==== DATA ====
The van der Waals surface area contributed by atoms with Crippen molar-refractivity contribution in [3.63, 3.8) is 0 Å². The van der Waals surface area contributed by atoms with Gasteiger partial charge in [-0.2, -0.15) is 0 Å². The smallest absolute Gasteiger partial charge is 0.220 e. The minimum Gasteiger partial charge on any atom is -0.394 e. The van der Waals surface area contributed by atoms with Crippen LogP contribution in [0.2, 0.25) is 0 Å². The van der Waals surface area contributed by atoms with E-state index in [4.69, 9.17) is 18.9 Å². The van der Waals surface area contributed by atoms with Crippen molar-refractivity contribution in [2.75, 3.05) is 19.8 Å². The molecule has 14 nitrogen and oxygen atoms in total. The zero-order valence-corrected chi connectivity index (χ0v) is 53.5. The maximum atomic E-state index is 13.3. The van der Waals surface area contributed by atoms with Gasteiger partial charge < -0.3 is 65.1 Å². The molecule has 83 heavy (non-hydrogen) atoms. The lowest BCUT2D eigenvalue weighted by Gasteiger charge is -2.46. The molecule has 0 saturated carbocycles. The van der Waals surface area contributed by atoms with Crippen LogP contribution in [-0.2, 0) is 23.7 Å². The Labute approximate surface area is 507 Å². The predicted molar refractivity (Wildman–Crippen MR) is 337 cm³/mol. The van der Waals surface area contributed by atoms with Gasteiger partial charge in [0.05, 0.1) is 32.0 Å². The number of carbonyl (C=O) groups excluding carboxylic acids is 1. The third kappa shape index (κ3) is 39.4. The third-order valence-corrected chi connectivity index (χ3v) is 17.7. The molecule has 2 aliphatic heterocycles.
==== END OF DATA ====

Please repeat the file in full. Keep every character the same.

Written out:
The van der Waals surface area contributed by atoms with Crippen molar-refractivity contribution in [3.63, 3.8) is 0 Å². The van der Waals surface area contributed by atoms with Gasteiger partial charge in [-0.2, -0.15) is 0 Å². The smallest absolute Gasteiger partial charge is 0.220 e. The minimum Gasteiger partial charge on any atom is -0.394 e. The van der Waals surface area contributed by atoms with Crippen LogP contribution in [0.2, 0.25) is 0 Å². The van der Waals surface area contributed by atoms with E-state index in [4.69, 9.17) is 18.9 Å². The van der Waals surface area contributed by atoms with Crippen molar-refractivity contribution in [2.75, 3.05) is 19.8 Å². The molecule has 14 nitrogen and oxygen atoms in total. The zero-order valence-corrected chi connectivity index (χ0v) is 53.5. The maximum atomic E-state index is 13.3. The van der Waals surface area contributed by atoms with Gasteiger partial charge < -0.3 is 65.1 Å². The molecule has 83 heavy (non-hydrogen) atoms. The lowest BCUT2D eigenvalue weighted by Gasteiger charge is -2.46. The molecule has 0 saturated carbocycles. The van der Waals surface area contributed by atoms with Crippen LogP contribution in [-0.2, 0) is 23.7 Å². The Labute approximate surface area is 507 Å². The predicted molar refractivity (Wildman–Crippen MR) is 337 cm³/mol. The van der Waals surface area contributed by atoms with Gasteiger partial charge in [0.05, 0.1) is 32.0 Å². The number of carbonyl (C=O) groups excluding carboxylic acids is 1. The third kappa shape index (κ3) is 39.4. The third-order valence-corrected chi connectivity index (χ3v) is 17.7. The molecule has 2 aliphatic heterocycles.